Dual Fluid Reactor - Youtube commentator gives exciting information

Recently I am again at the Science Youtube Channel Norio stumbled across a video, where I thought to myself again, man, you know this already. And so it was, it was about the topic of the dual fluid reactor, the advantages but also the disadvantages.

The Dual Fluid Reactor is produced by the company of the same name Dual Fluid Energy Inc. developed. The directors: Dr. Armin Huke, Dr. Götz Ruprecht, Prof. em. Ahmed Hussein, Dr. Titus Gebel, are competent in the field of nuclear physics (not so apparently the Greens, who themselves dismiss this solution as bullshit, without having dealt with it), according to the information I could find about the people.

Here is a picture of how this is constructed and how it works, instead of water lead is used, which avoids a hydrogen explosion like in Fukushima. Due to the thermodynamic laws in such a liquid fuel system, the density of the material is reduced during expansion, where the reaction is reduced, so the system can regulate itself and if something should happen, the fuel is collected until it is solidified.

Dual fluid power plant DF300.jpg
From Dual Fluid ReactorOwn work, CC BY-SA 4.0, Link


And occasionally you have the odd thought provoking comment there and these would love to share here, of course I asked the author of the comment for permission and he was happy for me to share it further:

The point of his comment was that Zirconium carbide as a coating have the best properties for a dual fluid reactor. As early as the 1960s, research was carried out at the Oak Ridge National Laboratory in the USA on a dual fluid reactor and the conclusion was reached that this was not practicable. However, discussions today do not take into account that the materials industry and research have developed further and that there are alloys today that did not exist back then or that one did not even dare to dream of back then:

Despite its good properties, zirconium carbide is currently only used for coatings on fuel for nuclear fission and fusion reactors. The reason for this is its high price. One advantage of zirconium carbide is that it interacts almost not at all with neutrons. Because of the presence of carbon - a relatively good neutron moderator - zirconium carbide is more suitable than metallic zirconium for some applications from a nuclear point of view. The melting point of zirconium carbide is 3540° C and the boiling point is 5100° C. Because of its corrosion resistance, zirconium is of great importance in chemical plant engineering. Because of its low capture cross-section for thermal neutrons, i.e. its high neutron permeability and other favorable properties, zirconium carbide is suitable for nuclear reactors and even fusion reactors. Conclusion: Silicon carbide and zirconium carbide, as well as refractory metals, are extremely expensive, but have excellent material properties that enable the construction of a dual-fluid reactor. Although these HiTec materials are very expensive, the cost remains the same compared to a conventional second- and third-generation nuclear reactor because the DFR does not require expensive apparatus and equipment to cool the reactor because its liquid nuclear fuel and the laws of thermodynamics allow the DFR to regulate itself - and it does so much faster than with graphite rods in the old types of reactors with solid fuel rods. Conclusion: Silicon carbide and zirconium carbide can be used in large quantities in the reactor construction of the DFR, since the expensive and maintenance-intensive cooling systems of the reactor are no longer required and the expensive HiTec materials with their excellent properties can be used instead.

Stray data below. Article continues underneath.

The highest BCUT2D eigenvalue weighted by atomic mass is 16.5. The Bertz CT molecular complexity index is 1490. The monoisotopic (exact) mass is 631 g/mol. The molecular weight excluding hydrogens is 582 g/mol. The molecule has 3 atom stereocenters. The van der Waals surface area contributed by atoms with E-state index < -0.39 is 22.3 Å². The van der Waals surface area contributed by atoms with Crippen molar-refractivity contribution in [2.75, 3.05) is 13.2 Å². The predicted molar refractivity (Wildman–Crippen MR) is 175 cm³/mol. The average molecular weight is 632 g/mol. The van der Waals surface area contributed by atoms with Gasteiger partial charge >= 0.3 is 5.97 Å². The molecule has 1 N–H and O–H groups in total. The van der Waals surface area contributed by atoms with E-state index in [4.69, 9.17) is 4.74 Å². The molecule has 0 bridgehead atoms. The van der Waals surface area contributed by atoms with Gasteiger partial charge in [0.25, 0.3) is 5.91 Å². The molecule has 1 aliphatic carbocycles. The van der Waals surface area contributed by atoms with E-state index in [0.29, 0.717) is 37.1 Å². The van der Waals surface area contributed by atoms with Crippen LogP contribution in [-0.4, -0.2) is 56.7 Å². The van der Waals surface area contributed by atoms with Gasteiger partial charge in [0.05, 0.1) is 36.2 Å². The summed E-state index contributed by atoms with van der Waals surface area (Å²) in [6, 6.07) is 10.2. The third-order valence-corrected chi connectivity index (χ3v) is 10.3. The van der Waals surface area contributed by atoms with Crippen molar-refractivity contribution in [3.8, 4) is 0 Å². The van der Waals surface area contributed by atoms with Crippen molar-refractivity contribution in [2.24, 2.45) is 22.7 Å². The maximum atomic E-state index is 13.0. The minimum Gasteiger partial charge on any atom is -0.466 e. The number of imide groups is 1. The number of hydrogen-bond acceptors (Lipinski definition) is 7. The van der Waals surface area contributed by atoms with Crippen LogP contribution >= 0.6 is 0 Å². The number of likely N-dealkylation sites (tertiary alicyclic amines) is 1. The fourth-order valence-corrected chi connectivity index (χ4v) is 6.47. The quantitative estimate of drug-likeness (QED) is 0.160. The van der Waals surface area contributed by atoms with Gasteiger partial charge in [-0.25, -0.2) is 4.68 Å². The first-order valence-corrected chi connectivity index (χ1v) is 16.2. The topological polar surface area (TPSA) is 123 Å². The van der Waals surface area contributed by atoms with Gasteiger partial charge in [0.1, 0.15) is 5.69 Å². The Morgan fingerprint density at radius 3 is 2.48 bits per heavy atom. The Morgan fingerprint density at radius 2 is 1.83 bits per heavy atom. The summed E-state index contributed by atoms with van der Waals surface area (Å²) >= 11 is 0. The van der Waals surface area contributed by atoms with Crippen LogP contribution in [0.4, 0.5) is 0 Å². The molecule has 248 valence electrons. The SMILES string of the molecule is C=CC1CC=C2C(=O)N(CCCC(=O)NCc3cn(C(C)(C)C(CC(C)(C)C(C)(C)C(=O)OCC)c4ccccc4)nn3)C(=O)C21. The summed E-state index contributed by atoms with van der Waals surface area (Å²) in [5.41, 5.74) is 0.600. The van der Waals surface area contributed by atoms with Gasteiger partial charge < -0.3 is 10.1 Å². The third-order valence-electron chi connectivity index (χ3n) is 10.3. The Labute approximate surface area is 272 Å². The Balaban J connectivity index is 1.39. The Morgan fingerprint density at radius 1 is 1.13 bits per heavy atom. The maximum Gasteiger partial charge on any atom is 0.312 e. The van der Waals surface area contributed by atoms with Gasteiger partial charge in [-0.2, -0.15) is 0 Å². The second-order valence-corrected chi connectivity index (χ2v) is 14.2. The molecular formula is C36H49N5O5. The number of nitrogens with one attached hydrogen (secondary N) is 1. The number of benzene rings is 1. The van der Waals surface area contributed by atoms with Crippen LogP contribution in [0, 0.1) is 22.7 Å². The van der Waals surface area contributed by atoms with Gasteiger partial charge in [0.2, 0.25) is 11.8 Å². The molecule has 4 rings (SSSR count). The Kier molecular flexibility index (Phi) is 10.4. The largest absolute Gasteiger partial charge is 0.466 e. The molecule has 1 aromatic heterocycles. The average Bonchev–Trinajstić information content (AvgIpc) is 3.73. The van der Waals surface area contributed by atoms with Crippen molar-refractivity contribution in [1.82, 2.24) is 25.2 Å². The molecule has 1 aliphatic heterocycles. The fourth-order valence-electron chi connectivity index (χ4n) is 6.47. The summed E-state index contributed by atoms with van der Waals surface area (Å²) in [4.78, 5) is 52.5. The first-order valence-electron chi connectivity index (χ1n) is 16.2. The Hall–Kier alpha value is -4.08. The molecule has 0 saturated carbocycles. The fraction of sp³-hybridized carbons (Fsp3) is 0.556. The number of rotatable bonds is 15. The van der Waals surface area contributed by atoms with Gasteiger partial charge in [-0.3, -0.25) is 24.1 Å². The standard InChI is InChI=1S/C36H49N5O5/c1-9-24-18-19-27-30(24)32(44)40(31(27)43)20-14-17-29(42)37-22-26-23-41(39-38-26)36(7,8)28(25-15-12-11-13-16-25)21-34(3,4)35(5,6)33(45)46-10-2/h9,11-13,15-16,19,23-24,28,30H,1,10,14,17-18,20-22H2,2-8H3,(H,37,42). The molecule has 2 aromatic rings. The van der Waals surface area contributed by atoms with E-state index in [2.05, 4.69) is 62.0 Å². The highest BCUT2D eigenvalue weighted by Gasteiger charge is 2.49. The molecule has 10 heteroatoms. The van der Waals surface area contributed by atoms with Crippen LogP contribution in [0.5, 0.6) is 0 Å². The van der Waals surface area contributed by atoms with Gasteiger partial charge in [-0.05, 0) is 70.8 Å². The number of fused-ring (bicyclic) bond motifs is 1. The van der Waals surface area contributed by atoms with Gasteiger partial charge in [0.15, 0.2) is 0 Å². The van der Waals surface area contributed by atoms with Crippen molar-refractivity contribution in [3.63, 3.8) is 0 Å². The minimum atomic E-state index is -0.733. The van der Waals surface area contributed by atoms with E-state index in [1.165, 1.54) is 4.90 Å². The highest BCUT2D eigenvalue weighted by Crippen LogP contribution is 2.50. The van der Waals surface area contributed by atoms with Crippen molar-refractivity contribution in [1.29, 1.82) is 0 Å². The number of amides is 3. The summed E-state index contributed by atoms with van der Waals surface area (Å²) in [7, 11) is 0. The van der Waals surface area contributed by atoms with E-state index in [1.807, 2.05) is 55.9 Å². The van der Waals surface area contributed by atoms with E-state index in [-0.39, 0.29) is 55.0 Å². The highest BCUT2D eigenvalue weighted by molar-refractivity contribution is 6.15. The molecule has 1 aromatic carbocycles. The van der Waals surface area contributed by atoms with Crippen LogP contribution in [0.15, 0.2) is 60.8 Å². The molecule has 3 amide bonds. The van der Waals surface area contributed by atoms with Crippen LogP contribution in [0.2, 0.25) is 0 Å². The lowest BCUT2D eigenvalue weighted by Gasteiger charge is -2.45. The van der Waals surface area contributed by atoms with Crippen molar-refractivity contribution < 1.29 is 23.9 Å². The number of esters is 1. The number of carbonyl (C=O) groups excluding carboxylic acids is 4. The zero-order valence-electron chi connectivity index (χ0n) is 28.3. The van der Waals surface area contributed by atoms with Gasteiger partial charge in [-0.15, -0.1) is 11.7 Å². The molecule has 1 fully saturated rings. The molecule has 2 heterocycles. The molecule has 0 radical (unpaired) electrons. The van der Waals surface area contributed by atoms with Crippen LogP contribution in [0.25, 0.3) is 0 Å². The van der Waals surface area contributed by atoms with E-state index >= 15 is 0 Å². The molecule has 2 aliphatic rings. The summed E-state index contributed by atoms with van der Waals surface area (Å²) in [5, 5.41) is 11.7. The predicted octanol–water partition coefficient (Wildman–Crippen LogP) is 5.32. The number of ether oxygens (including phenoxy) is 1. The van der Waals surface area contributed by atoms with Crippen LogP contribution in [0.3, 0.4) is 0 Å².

- Author of the Youtube comment @alf559

Also worth sharing:

The benefits of the Dual Fluid Reactor are indeed stunning and amazing:
+ all actinides from a core number of 232 (thorium) can be used

+ both natural uranium (U-238) and the uranium-238 present in the "nuclear waste" can be used as fuel

+ Fuel is in liquid form in a separate closed circuit